Presided over by the angry spirit of Helen Gurley Brown, Anna Biller’s The Love Witch is a sprawling, beguiling world unto itself. Biller’s sharp film stands in stark contrast to the complacency and crushing safeness of the vast majority of independent films made in the U.S., and is far more than the lighthearted genre pastiche or retrophile curiosity it may seem to be at first glance.
Continuing with the concerns of Biller’s past work (2007’s Viva), The Love Witch explores the contradictory conditions under which Western women live: existing somewhere between second and first wave feminism, when the only choice about your body everyone truly feels comfortable with your making is what cute accessory to buy next. The damage and pleasure to be found in this position are contained within Elaine (Samantha Robinson), a widow and practicing witch who relocates to a small West Coast town to begin anew her pathological search for true love. She uses potions to dose men she finds attractive, only to brush them aside when their affections become too desperate and needy—which is to say, a little too feminine. When cut off cold turkey from her love, these men tend to voluntarily or involuntarily disappear from view… The body count eventually points the cops (and her real estate agent) to her love-’em-and-leave-’em ways, nearly bringing about a second coming of the Salem witch trials.
Elaine’s capriciousness may seem arbitrary and irrational, but isn’t that flight from reason what really lies at the heart of attraction? In a moment at the local strip club that betrays her full, repressed intellect, she succinctly says: “They teach that a ‘normal’ human being is a hyper-rationalist, stoic male, and that a woman’s intuitions and emotions are illnesses that need to be cured.” It’s the film’s most quotable line, by virtue of its blistering accuracy, particularly when related to Hollywood cinema of the past century or so.
Witchcraft isn’t the sole great power Elaine possesses. She’s beautiful and poised, speaking exclusively in cooing tones somewhere between a mother’s “Let me see your boo boo” and a lover’s come-hither bedroom whisper (even when she’s not addressing potential mates). As Elaine, Robinson is utterly commanding; her performance is classically mannered, and not a winking attempt at schlocky “bad acting.” Like a black hole of desire, Elaine’s affection is boundless, as is her ability to suck you in.
But in a brief yet crucial scene, we see the opposite side of the soft, amorous image Elaine projects. As she prepares for bed alone, she remembers the chiding voice of her husband and then father, tearing her apart for failing as a woman (not keeping a clean house, not being thin enough). When her husband then praises her for falling in line, Elaine caresses her body and recalls her induction into her coven, involving some questionably consensual sex. The scene ends with her breathing heavily, staring into the camera—there seems to be neither refuge nor independent climax for someone as trapped as Elaine. (The use of audio, not visual flashbacks, drives home how these bonds are invisible, and therefore more pernicious.) Her blue, nearly brow-high eye shadow and exquisite mid-century duds seem anachronistic in 2016 (the same year the film takes place), but so are the ideas about sex and gender that entrap her—and that somehow remain pervasive.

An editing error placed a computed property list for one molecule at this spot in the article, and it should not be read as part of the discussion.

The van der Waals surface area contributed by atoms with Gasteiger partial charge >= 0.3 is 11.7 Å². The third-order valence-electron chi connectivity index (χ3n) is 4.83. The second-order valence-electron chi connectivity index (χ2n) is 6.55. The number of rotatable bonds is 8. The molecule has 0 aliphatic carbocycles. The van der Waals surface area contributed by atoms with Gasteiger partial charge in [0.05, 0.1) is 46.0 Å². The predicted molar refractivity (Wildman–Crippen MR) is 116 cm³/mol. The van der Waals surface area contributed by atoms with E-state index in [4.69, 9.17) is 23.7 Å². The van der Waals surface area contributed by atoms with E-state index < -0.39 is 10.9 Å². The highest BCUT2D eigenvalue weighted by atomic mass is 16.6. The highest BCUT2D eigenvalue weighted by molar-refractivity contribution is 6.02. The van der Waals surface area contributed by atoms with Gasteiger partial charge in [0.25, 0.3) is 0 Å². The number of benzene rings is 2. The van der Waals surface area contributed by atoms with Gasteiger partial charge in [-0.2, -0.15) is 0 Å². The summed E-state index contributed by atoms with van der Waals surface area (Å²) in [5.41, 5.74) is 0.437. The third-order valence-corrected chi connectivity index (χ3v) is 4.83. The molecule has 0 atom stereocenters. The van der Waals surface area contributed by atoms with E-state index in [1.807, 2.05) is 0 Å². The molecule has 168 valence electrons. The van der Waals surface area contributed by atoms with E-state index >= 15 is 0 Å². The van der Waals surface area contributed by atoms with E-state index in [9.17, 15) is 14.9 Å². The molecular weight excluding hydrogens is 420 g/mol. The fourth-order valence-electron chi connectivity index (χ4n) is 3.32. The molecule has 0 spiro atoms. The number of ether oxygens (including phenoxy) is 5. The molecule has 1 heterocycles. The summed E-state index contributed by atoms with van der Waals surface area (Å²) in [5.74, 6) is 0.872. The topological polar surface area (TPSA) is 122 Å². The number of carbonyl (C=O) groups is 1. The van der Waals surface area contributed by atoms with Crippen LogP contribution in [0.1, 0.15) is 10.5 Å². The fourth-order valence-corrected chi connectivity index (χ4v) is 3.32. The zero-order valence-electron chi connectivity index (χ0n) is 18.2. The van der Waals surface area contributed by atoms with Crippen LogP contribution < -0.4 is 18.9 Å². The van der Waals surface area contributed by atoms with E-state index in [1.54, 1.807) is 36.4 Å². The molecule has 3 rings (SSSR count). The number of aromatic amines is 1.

Biller’s film also happens to be wickedly funny. Aside from the offbeat but earnest dialogue, the director has revived the art of the reaction shot, using it to complicate the preceding image or add a greater sense of space. Shot in 35mm, her film displays a technical mastery—framing, color, playing with focus—that is glorious to behold. In addition to writing, directing, editing, and scoring, Biller also did the art direction (teaching herself left-handed calligraphy to make one prop) and created the costumes. As the singular creative force coursing through these different aspects of the production, her aesthetic is formidable (the tea room scenes!) even as the story unfolds at an unhurried pace. At certain points, The Love Witch induces the kind of mild to moderate discomfort brought on by someone wearing too much perfume—potent to the point of being overpowering. Watch with care.